Thoughts, information and reflections about technology

Using Task Manager to Diagnose and Help a slow machine

The Task Manager can be a great tool to help you diagnose and fix a slow machine. In this example, we will show you the Task Manager running on a Windows Vista Home Premium 32 bit machine. What you learn here can also apply to Windows XP and 2000.

 

A slow machine is often caused by one or more applications using up all of the processor capability or RAM. (not exactly the technical term but close enough). The result is a sluggish machine and a processor that generates excessive heat. The heat can start to cause damage to your machine leading to eventual failure.

 

First of all, let’s get the Task Manager running. There are a number of ways to do this. The easiest is to press CONTROL – ALTERNATE – DELETE. In XP, you will get the task manager. In Vista, you will come to a screen with choices where you can select the Task Manager.

 

Once you have the task Manager running, I usually drag the corner to make it as wide as the screen. This gives you a better view of the history.

 

Let’s go to the Performance Tab

 

 

 

What you are seeing above is a machine where the processor is starting to max out. In this case, the option to show each processor was chosen. The processors are at the top. You can see that both of them are starting to approach 100% usage. Shortly after this, both processors were totally pegged at 100%. Notice that the bottom graph, which shows memory usage, is pretty much OK at about 75%. When that gets over 90%, most machines will bog down.

 

Now, let’s identify which processes are causing the problem.

 

To do that, we select the processes tab. Then we click on CPU until it is sorted from highest to lowest. The items at the top will change around a bit as processes use more or less power.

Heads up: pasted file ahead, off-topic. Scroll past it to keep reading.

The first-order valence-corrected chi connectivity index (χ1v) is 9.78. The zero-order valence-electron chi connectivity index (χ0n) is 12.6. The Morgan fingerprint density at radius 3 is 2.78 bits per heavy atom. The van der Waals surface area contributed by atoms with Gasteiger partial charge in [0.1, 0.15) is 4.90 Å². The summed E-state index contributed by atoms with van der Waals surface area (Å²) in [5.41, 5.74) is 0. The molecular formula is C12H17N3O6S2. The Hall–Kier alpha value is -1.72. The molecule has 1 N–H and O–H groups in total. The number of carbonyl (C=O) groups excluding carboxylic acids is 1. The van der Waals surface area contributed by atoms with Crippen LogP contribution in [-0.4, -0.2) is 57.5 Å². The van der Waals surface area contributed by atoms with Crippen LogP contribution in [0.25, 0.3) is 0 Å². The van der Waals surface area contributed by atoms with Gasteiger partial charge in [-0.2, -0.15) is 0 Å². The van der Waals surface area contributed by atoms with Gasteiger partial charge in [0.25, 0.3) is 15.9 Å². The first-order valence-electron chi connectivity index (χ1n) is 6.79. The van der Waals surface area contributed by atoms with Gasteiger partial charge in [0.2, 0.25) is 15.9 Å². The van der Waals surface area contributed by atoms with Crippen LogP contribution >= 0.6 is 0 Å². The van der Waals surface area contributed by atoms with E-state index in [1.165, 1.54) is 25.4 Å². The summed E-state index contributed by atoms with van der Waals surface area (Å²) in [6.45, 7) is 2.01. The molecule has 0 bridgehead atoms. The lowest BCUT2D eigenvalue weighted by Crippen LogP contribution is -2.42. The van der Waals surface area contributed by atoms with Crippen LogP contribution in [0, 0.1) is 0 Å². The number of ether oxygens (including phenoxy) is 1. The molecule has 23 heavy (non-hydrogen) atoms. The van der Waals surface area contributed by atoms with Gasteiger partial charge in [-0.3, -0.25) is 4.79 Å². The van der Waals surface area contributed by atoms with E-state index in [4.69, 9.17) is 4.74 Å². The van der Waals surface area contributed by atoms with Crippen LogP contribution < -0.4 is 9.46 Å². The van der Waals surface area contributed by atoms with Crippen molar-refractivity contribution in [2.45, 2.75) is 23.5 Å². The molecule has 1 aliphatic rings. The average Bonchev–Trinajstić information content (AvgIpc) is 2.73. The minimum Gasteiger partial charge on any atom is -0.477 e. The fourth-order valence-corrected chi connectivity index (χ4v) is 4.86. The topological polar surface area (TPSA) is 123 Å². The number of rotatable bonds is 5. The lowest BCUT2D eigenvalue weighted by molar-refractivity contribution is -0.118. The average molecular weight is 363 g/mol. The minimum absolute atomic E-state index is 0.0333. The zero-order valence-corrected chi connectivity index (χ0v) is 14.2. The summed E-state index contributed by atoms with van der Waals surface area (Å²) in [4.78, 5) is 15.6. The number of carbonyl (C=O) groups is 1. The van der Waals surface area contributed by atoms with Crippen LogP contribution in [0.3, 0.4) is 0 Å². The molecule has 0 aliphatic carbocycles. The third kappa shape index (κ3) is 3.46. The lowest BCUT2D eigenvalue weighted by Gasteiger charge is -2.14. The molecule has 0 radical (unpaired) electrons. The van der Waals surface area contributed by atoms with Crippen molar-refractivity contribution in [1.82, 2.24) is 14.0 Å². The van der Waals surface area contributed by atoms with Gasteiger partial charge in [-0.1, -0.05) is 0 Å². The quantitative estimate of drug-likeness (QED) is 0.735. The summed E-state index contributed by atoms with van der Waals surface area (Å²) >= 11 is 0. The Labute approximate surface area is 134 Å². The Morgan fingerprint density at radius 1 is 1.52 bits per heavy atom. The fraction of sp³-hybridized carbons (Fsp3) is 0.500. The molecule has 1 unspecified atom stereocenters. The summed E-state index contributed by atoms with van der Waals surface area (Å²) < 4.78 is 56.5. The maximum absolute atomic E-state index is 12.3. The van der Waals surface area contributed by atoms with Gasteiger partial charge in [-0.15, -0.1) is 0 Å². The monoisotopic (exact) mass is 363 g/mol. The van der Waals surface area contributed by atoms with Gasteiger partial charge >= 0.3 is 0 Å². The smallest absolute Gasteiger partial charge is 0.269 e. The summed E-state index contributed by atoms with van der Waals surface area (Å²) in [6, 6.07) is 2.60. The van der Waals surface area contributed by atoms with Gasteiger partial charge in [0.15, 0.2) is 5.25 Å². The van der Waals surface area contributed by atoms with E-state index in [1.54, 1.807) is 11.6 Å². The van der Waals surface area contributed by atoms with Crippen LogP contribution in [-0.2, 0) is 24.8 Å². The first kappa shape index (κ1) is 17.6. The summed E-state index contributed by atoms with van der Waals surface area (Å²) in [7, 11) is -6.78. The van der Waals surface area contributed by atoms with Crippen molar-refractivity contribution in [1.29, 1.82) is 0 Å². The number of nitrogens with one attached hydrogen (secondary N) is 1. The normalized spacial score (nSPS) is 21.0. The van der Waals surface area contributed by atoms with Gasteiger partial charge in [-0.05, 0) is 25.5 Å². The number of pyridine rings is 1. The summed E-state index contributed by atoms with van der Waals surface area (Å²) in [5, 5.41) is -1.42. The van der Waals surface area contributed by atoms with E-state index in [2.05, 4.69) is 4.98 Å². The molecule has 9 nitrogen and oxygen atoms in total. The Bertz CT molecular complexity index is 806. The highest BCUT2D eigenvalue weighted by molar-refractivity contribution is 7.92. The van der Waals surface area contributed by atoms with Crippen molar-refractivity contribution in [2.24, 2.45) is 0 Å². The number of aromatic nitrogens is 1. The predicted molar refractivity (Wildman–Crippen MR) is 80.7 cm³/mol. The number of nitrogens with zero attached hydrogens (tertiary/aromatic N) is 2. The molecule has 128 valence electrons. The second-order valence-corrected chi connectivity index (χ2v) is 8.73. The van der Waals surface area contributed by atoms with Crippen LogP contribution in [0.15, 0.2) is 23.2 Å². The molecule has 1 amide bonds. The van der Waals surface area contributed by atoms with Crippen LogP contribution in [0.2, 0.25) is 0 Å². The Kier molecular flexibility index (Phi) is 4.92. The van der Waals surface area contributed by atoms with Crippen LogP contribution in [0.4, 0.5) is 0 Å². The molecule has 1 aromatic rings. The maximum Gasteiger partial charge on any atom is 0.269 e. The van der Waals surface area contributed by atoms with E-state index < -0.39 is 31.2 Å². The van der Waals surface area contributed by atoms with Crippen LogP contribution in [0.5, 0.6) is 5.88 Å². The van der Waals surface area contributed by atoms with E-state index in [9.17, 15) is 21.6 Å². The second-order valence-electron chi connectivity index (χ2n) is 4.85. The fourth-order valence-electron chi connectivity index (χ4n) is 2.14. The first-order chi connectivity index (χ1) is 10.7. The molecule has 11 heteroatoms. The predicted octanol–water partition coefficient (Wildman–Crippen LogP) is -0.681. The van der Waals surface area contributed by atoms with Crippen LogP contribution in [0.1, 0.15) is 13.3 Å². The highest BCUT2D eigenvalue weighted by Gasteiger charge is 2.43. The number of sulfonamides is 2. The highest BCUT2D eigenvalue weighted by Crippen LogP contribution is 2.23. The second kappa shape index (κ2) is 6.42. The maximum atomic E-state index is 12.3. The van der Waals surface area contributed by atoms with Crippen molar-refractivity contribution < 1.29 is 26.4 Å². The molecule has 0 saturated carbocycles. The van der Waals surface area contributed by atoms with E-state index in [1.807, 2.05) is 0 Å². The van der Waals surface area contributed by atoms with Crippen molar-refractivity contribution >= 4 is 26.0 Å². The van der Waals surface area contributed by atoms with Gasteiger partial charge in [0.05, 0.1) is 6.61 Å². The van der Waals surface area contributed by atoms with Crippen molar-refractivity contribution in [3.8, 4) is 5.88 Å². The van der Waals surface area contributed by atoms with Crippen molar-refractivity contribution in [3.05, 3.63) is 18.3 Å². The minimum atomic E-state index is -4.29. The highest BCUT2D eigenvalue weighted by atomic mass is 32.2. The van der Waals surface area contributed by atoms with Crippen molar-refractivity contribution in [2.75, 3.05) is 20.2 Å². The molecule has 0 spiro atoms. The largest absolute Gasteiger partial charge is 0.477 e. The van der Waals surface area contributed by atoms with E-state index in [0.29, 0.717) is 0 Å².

What we see above is that an instance, or window, of Iexplore is using 78% of the processor. Firefox is using another 12%. That is 88% of our process for just 2 windows. What we want to do is get rid of that – WARNING – killing the wrong process can crash your machine and have serious side effects. Do this at your own risk.

The simplest thing to do is to go to Internet Explorer and close all of your windows. The same thing with firefox. If that doesn’t work, then you can right-click on the process and chose END PROCESS TREE – See my warning above about killing processes.

I suspected a window that I had open that was running a java based crossword puzzle. I opened that Internet Explorer Window and closed it.

Take a look at the circled portion on both processors. Closing that one window had an immediate effect. The processor usage dropped from being pegged at 100% to about 25% or so.

Quite often, this is all you have to do to get your machine responding better. The problem is that many websites use extensive Active-x, java or other applications or are just very large pages.

If you can’t get the machine responding by closing the offending processes, then a reboot might work.

 

 

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